Facebook as a Depressant

Measuring your own life against friends’ affects well-being

healthy living magazine

healthy living magazine

Got the Facebook blues? You know what it’s like — you log in, scroll through everyone’s photos and just can’t help measuring your own life against your friends’, and sometimes coming up short. Well now there’s evidence Facebook usage makes the half-billion of the site’s regular users sadder.

Researchers in Ann Arbor, Michigan text messaged young adult study participants five times a day for two weeks to see how their Facebook usage was affecting their subjective well-being. They were testing for two main components: how people felt moment-to-moment, and how satisfied overall they were with their lives.

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“The more people used Facebook at one time point, the worse they felt the next time we text messaged them,’ the study reports. ‘The more they used Facebook over two-weeks, the more their life satisfaction levels declined over time.”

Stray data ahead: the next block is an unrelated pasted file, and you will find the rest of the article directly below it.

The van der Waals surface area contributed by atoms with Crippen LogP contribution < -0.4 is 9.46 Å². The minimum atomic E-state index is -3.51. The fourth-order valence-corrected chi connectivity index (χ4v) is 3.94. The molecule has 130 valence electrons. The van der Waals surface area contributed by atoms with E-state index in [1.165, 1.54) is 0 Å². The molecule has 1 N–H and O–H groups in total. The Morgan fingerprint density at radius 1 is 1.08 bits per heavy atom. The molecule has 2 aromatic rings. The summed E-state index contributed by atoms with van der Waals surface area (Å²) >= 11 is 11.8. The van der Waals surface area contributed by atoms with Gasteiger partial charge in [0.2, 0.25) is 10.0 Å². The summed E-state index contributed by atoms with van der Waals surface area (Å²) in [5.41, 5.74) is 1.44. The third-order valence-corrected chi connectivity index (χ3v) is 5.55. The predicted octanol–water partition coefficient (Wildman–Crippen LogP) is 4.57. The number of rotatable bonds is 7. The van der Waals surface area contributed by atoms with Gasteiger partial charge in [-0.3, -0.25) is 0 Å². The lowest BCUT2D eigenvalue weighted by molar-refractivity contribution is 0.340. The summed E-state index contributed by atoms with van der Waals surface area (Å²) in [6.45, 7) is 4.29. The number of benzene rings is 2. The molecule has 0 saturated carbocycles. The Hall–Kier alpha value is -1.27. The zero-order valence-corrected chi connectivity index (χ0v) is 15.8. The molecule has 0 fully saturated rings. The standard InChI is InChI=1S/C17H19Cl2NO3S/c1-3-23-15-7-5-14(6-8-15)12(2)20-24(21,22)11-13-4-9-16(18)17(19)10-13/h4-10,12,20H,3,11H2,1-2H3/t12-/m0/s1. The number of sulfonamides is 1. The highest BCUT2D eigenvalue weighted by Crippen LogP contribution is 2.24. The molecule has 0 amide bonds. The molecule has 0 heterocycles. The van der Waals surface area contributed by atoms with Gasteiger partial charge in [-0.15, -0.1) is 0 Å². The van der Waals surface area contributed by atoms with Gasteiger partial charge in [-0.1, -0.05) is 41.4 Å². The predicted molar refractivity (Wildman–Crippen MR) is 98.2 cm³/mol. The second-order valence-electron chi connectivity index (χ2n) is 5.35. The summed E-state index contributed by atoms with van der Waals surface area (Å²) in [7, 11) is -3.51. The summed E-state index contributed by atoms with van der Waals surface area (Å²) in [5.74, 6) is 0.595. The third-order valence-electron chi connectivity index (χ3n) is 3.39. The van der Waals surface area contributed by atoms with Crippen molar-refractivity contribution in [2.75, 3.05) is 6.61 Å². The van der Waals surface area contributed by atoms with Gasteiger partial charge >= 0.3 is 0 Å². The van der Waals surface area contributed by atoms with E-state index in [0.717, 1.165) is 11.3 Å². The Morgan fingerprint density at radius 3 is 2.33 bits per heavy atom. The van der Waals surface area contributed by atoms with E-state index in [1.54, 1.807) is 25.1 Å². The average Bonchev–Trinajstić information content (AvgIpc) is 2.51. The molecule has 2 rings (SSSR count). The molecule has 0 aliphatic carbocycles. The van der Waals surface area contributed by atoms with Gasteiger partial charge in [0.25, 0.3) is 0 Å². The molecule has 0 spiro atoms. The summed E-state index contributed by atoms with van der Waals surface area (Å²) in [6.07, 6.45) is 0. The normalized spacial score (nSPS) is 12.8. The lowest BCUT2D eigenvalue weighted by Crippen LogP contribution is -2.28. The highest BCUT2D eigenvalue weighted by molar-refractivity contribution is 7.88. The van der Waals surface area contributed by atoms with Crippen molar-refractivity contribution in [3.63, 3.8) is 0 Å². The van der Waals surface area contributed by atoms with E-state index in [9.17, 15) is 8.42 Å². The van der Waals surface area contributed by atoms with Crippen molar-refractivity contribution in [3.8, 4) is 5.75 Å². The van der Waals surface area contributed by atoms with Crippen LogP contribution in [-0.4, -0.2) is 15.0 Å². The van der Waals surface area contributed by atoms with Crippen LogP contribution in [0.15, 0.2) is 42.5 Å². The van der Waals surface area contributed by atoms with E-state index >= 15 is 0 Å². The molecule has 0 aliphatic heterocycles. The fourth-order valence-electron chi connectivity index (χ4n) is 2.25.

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The researchers found that interacting with other people directly — in person or on the phone — did not have the same association with decreases in well-being, and in fact tend to make people feel better over time. They were also able to rule out the hypothesis that people are more likely to use Facebook when they feel bad in the first place, and found increased usage associated with declines in well-being even when controlled for loneliness.

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So, if you’re feeling down - don’t jump on Facebook. Call up a friend and make a coffee date instead.

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